New Hepatitis C Cure Shows Promise in Small Trial

New Hepatitis C Cure Shows Promise in Small Trial

shutterstock_177722258Promising data on hepatitis C virus (HCV) genotype 3 therapy was released by Biotron Ltd, an Australian drug development company, showing that treatment with its lead antiviral drug, BIT225, led to an effective cure of HCV 12 weeks after the end of treatment.

The study was an open label pilot study (BIT225-006) undertaken at a single trial site in Bangkok, Thailand, and included 8 patients co-infected with HIV and HCV G3 received HCV drugs, i.e. interferon and ribavirin (IFN/RBV), for 7 days before initiating the treatment with BIT225. The patients received 300 mg of BIT225 two times per day combined with the therapy IFN/RBV during 28 days. After that time, patients continued to take IFN/RBV until week 48, after which all treatment was stopped (as per standard treatment guidelines). In this study, the researchers sought to assess the safety and tolerability and as secondary objectives the pharmacokinetics and antiviral efficacy of BIT225. The endpoint of HCV treatment was considered when a sustained virologic response (SVR) was achieved. Sustained virologic response at week 12 (SVR12) is defined as an undetectable HCV RNA level 12 weeks after completion of treatment. This is considered a prediction of permanent clearance of the virus and, effectively, a cure. The findings of this study are an extension of previous data that showed that these patients had undetectable HCV at earlier stages during the treatment period.

In this trial, only five patients completed the full course of treatment, since 3 patients left the study during the first 12 weeks due to intolerance of the treatment with IFN/RBV.  The remaining patients had undetectable levels of HCV from week 12 of dosing.  Virus levels continued to be undetected at week 24 and at week 48, when the treatment finished. At week 60 — which was 12 weeks after stopping treatment — the patients still had undetectable levels of the virus (SVR). The SVR rate for IFN/RBV alone in HCV G3 patients in Thailand is 68.8%. No HCV was detected from week 12 onwards in 100% of the patients. The efficacy of BIT225 seems promising, although patient samples were very small. Importantly, it was shown that the rate of reduction in virus levels was accelerated after BIT225 was added at day 7 to the IFN/RBV treatment. The safety and pharmacokinetic data from the trial are being analyzed and reviews are in progress.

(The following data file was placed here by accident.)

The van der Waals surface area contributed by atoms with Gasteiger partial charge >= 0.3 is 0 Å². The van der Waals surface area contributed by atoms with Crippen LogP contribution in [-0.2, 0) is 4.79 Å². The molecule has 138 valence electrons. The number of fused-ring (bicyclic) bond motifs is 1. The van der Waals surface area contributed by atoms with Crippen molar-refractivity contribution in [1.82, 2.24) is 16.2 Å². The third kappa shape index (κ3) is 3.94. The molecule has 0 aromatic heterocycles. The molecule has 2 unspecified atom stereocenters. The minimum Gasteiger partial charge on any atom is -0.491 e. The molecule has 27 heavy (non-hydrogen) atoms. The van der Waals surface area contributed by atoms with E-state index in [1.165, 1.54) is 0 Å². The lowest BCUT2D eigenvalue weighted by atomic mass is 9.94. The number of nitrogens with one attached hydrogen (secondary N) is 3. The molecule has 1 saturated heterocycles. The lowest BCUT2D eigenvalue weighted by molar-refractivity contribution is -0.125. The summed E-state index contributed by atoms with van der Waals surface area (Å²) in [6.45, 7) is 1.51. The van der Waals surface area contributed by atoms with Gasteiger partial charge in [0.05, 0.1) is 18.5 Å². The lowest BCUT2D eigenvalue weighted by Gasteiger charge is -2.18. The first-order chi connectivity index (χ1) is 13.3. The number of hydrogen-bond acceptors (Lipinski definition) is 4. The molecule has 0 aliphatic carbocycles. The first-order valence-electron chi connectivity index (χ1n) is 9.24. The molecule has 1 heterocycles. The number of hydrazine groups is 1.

“These SVR12 data support the efficacy of BIT225 as a potential new therapy for HCV and, in particular, for this difficult to treat group of HIV/HCV co-infected patients who typically have more serious HCV infection and fewer treatment options,” said Dr. Michelle Miller, Biotron Managing Director in the press release from Biotron.

Previous clinical trials of BIT225 have focused on patients infected with the genotype 1 variant of the virus, which is the most common genotype in Western populations. In vitro assays have shown that BIT225 has pan-genotypic activity.  The new data expands the Company’s clinical data portfolio to include genotype 3, which is endemic in Southeast Asia.

A three-month dosing Phase 2, placebo controlled, double-blinded trial of BIT225 in combination with IFN/RBV in HCV  genotype  1  (n=30)  and  genotype  3  (n=30) patients  is  currently  in  progress. Preliminary results are expected before the end of 2014.

“Both HIV and HCV viruses present substantial challenges for treatment and represent multi-billion dollar markets.  We look forward to progressing commercialization of BIT225 as a valuable new therapy that will work in combination with current and future treatment strategies,” concluded Dr. Miller.

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